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Dogs and Toilet Paper: What's Up With That?

Posted by Awesome Doggies

dog-eating-toilet-paperHave you ever come home to find that your dog redecorated the house with toilet
paper? If so, you aren't the only one! Many dogs seem to have a fascination with toilet 
paper. Whether sitting in front of the dispenser and pawing to unspool the roll onto the floor, chasing it through the house, or simply trying to chew up a roll, many dogs seems to have a fetish with toilet paper. Ever wonder why? 

On a Roll: Dogs Playing With Toilet Paper

It might simply be that the dog is bored. This may be the case with puppies and high 
energy dogs that need a lot of stimulation. Dogs will play with toilet paper if they aren't 
getting enough attention from their humans. However, I once had a dog that got all the 
attention in the world, and he would tear up the toilet paper every chance he got. Boredom had nothing to do with it. That dog just thought toilet paper was the most fun toy ever invented. He played for sheer enjoyment. 

I haven't found a good explanation for why some dogs become toilet paper terrors. Maybe they like to decorate? Cats have been known to play the same games - especially batting at the roll to unspool it. (That somehow seems easier to understand than the doggie version.) And bigger dogs will play a variation with paper towels. Other than being a mess, an embarrassment, and putting a dent in your household paper product budget, what's the big deal? Well, not too much, as long as your dog isn't eating the paper. This is where the conversation turns a bit serious, because this stuff is not too digestible. If your dog is actually swallowing paper and not just playing with it, then it's time to take precautions. Keep the paper towels and toilet paper away from your dog, because eating too much of it can cause intestinal problems that could be so severe as to require surgery.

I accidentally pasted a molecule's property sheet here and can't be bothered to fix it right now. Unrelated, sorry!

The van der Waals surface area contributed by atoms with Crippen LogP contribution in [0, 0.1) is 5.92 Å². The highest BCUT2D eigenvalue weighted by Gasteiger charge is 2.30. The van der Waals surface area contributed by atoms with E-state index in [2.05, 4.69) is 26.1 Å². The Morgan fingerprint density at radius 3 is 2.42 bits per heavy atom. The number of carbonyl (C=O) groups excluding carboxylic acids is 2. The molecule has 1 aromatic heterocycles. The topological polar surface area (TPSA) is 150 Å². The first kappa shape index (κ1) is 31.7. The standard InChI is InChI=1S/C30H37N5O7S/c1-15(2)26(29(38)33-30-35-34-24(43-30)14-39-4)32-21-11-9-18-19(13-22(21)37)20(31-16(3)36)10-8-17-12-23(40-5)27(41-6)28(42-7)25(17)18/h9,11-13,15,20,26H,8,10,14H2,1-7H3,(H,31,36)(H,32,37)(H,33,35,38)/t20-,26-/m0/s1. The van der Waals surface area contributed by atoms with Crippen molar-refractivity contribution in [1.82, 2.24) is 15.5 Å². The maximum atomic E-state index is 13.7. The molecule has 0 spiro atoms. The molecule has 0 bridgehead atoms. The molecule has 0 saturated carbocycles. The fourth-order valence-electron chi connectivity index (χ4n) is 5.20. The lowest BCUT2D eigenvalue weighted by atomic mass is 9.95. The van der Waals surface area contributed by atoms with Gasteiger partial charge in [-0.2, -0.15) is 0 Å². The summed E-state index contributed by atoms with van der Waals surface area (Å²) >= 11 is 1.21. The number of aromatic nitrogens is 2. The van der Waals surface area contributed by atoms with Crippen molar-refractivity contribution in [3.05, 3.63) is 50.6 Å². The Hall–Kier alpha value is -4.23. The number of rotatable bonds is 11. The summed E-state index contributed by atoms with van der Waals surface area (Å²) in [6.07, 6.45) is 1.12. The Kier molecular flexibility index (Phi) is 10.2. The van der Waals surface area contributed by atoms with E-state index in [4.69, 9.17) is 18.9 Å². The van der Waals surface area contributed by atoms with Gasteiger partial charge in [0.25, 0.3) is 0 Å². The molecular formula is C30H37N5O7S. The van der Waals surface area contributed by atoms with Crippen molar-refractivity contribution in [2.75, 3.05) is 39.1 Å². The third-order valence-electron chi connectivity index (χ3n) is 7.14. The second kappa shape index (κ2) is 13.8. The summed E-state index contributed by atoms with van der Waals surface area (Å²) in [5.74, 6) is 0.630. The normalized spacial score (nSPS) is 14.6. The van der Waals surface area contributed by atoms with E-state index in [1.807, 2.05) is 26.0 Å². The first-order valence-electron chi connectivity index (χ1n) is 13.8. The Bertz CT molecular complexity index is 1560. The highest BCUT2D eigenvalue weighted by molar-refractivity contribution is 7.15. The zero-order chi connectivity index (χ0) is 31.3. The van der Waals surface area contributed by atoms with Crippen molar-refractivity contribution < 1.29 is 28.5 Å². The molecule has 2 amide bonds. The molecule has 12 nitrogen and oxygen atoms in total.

dog-ate-toilet-paperCould It Mean More for Your Dog?

The technical term for compulsively eating something that isn't digestible is "pica." 
Although dogs usually outgrow this type of behavior by the age of two, if your adult dog 
is still doing it, it could be cause for concern. Sometimes adult dogs will eat non-food 
items because of stress, diet, intestinal cancer or even diabetes. If your dog is still regularly eating things they shouldn't after the age of two, you may want to consult your vet. Odds are though, you just need to keep your dog occupied so that he isn't looking for something to do, and keep the toilet paper out of reach. 

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